Interactions between neighborhood characteristics and individual functional status in relation to disability among Québec urbanites

Mathieu Philibert, Robert Pampalon, Denis Hamel, Mark DANIEL

Research output: Contribution to journalArticle

6 Citations (Scopus)

Abstract

Background
Disability is conceived as a person–context interaction. Neighborhoods are among the contexts potentially influencing disability. It is thus expected that neighborhood characteristics will be associated with disability prevalence and that such associations will be moderated by individual-level functional status. Empirical research targeting the influences of features of urban environments is relatively rare.

Objectives
To evaluate the presence of contextual differences in disability prevalence and to assess the moderating role of individual functional status on the association between neighborhood characteristics and disability prevalence.

Methods
Multi-level analyses of individual-level data obtained from the Canadian Community Health Survey and neighborhood-level data derived from the Canada census.

Results
A contextual component was observed in the variability of disability prevalence. Significant neighborhood-level differences in disability were found across levels of social deprivation. Evidence of person–place interaction was equivocal.

Conclusions
The contextual component of the variability in disability prevalence offers potential for targeting interventions to neighborhoods. The pathway by which social structure is associated with disability prevalence requires further research. Analyses of particular functional limitations may enhance our understanding of the mechanisms by which socioenvironmental factors affect disability. Publicly available survey data on disability in the general Canadian population, while useful, has limitations with respect to estimating socioenvironmental correlates of disability and potential person–place interactions
Original languageEnglish
Pages (from-to)361-368
Number of pages8
JournalDisability and Health Journal
Volume6
Issue number4
DOIs
Publication statusPublished - 2013
Externally publishedYes

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Empirical Research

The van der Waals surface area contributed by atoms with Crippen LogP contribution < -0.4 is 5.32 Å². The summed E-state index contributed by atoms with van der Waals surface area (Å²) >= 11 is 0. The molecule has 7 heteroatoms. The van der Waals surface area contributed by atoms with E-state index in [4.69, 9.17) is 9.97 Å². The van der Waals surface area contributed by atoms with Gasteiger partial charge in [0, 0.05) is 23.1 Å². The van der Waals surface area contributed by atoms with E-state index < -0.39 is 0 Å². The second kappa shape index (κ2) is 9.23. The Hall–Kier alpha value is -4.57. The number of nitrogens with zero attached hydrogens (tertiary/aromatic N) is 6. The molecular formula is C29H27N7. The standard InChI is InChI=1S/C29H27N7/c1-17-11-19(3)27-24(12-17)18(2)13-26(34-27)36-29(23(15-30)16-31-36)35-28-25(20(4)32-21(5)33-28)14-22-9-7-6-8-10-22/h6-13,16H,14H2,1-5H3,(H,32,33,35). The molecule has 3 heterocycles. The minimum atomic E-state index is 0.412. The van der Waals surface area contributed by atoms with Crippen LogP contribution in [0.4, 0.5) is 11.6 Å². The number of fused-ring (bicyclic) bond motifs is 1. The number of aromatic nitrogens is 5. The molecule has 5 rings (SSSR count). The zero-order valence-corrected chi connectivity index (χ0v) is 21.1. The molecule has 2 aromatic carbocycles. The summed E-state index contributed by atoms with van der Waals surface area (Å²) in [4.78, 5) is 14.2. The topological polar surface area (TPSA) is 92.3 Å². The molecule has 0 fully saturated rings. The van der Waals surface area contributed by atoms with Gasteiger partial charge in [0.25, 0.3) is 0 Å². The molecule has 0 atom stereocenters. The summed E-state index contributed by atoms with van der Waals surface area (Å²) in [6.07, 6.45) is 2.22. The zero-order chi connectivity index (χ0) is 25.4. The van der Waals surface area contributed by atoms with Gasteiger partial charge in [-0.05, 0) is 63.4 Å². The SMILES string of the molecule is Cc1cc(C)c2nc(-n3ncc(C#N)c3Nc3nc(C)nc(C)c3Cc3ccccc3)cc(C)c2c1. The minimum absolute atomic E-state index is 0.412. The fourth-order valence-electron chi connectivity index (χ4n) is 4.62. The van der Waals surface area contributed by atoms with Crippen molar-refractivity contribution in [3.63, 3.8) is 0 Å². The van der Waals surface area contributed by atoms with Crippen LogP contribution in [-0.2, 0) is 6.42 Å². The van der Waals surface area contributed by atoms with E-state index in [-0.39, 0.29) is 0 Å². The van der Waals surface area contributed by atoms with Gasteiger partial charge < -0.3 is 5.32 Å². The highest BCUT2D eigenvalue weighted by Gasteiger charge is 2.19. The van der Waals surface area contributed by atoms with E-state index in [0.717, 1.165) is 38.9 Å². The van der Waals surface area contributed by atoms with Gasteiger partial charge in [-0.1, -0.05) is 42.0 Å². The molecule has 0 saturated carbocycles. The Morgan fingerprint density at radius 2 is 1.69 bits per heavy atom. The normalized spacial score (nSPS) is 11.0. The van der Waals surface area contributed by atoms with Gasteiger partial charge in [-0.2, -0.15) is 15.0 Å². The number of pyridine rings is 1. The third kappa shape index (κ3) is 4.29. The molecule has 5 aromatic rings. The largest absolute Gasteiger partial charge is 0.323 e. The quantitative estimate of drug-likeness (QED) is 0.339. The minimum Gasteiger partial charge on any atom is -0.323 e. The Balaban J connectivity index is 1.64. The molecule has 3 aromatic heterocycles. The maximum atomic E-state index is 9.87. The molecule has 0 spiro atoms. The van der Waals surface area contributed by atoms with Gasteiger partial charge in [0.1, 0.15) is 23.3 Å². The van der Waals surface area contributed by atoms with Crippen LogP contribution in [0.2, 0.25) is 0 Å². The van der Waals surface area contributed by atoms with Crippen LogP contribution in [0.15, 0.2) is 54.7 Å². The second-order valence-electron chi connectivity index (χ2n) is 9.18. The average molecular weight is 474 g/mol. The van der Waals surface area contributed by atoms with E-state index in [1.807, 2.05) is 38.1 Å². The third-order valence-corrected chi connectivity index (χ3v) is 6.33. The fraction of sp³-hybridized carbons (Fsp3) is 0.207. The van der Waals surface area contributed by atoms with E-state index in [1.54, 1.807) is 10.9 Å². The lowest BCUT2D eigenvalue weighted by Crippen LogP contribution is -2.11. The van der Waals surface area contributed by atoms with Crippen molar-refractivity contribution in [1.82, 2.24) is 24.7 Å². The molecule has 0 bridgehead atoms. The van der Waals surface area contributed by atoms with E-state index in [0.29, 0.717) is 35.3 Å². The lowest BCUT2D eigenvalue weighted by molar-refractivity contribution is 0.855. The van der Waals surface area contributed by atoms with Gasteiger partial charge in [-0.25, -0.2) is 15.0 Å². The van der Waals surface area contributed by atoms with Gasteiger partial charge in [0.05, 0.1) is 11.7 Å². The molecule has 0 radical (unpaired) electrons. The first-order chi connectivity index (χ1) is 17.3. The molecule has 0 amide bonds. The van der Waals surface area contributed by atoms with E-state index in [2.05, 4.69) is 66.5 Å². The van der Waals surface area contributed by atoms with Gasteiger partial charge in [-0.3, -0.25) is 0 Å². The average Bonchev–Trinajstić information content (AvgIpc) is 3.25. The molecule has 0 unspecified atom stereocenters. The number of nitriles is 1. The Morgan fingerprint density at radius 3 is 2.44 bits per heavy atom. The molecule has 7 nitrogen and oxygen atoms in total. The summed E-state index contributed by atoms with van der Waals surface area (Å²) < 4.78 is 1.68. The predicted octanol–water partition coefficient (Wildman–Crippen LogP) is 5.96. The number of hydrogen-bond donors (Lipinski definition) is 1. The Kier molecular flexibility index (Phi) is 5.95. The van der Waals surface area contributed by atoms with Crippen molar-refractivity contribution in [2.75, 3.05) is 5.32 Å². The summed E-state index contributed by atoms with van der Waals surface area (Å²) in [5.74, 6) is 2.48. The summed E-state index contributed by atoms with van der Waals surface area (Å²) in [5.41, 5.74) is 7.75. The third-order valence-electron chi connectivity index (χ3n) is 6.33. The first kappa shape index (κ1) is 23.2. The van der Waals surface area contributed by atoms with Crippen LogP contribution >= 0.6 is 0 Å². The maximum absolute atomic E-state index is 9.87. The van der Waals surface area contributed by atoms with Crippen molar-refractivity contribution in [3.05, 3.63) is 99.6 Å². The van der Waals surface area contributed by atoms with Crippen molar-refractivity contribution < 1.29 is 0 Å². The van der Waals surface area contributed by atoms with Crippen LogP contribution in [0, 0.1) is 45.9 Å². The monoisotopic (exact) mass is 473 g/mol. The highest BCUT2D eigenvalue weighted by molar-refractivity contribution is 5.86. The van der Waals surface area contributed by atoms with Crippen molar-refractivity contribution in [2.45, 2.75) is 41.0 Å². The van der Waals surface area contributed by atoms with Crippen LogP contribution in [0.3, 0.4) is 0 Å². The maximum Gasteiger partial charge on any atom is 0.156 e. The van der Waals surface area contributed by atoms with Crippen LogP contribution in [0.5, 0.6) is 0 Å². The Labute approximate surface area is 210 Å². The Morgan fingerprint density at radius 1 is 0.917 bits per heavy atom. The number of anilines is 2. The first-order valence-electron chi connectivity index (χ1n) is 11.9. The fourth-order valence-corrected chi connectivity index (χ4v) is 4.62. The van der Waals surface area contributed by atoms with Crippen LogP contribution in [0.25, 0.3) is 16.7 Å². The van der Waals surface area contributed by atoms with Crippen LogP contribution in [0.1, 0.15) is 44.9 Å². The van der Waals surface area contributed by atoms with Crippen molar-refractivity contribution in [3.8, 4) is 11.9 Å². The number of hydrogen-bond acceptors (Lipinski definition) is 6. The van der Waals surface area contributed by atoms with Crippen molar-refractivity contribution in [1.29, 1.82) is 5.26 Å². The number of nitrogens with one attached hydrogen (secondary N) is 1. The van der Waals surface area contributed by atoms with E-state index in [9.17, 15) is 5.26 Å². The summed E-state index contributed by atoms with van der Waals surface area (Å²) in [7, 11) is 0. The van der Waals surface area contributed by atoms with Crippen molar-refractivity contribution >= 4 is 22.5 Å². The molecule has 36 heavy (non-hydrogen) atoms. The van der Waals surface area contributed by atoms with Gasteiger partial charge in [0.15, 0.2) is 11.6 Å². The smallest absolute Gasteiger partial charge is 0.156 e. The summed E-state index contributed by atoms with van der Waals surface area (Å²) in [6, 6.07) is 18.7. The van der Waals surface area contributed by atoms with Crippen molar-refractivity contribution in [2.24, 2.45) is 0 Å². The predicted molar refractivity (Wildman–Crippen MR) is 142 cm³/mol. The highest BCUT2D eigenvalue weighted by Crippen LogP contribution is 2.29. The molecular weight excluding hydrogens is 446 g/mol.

Censuses
Health Surveys
Canada
Research
Population
Surveys and Questionnaires

Cite this

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title = "Interactions between neighborhood characteristics and individual functional status in relation to disability among Qu{\'e}bec urbanites",
abstract = "BackgroundDisability is conceived as a person–context interaction. Neighborhoods are among the contexts potentially influencing disability. It is thus expected that neighborhood characteristics will be associated with disability prevalence and that such associations will be moderated by individual-level functional status. Empirical research targeting the influences of features of urban environments is relatively rare.ObjectivesTo evaluate the presence of contextual differences in disability prevalence and to assess the moderating role of individual functional status on the association between neighborhood characteristics and disability prevalence.MethodsMulti-level analyses of individual-level data obtained from the Canadian Community Health Survey and neighborhood-level data derived from the Canada census.ResultsA contextual component was observed in the variability of disability prevalence. Significant neighborhood-level differences in disability were found across levels of social deprivation. Evidence of person–place interaction was equivocal.ConclusionsThe contextual component of the variability in disability prevalence offers potential for targeting interventions to neighborhoods. The pathway by which social structure is associated with disability prevalence requires further research. Analyses of particular functional limitations may enhance our understanding of the mechanisms by which socioenvironmental factors affect disability. Publicly available survey data on disability in the general Canadian population, while useful, has limitations with respect to estimating socioenvironmental correlates of disability and potential person–place interactions",